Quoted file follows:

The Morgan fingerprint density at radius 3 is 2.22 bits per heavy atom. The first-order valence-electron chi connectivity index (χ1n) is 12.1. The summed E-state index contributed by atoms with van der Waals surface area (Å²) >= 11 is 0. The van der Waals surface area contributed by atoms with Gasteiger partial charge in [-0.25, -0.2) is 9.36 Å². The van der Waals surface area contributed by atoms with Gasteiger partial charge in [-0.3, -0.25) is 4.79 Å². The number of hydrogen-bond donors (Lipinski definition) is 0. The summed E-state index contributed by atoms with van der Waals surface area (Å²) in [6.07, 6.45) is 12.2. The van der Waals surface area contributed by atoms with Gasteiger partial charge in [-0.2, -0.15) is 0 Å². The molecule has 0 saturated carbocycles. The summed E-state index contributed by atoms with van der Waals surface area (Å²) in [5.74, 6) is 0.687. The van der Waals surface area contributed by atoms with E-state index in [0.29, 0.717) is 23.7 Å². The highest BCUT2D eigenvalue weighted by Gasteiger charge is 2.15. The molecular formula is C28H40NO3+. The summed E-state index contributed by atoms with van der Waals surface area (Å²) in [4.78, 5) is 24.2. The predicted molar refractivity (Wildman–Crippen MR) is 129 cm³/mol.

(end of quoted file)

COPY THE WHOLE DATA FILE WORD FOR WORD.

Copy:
The Morgan fingerprint density at radius 3 is 2.22 bits per heavy atom. The first-order valence-electron chi connectivity index (χ1n) is 12.1. The summed E-state index contributed by atoms with van der Waals surface area (Å²) >= 11 is 0. The van der Waals surface area contributed by atoms with Gasteiger partial charge in [-0.25, -0.2) is 9.36 Å². The van der Waals surface area contributed by atoms with Gasteiger partial charge in [-0.3, -0.25) is 4.79 Å². The number of hydrogen-bond donors (Lipinski definition) is 0. The summed E-state index contributed by atoms with van der Waals surface area (Å²) in [6.07, 6.45) is 12.2. The van der Waals surface area contributed by atoms with Gasteiger partial charge in [-0.2, -0.15) is 0 Å². The molecule has 0 saturated carbocycles. The summed E-state index contributed by atoms with van der Waals surface area (Å²) in [5.74, 6) is 0.687. The van der Waals surface area contributed by atoms with E-state index in [0.29, 0.717) is 23.7 Å². The highest BCUT2D eigenvalue weighted by Gasteiger charge is 2.15. The molecular formula is C28H40NO3+. The summed E-state index contributed by atoms with van der Waals surface area (Å²) in [4.78, 5) is 24.2. The predicted molar refractivity (Wildman–Crippen MR) is 129 cm³/mol.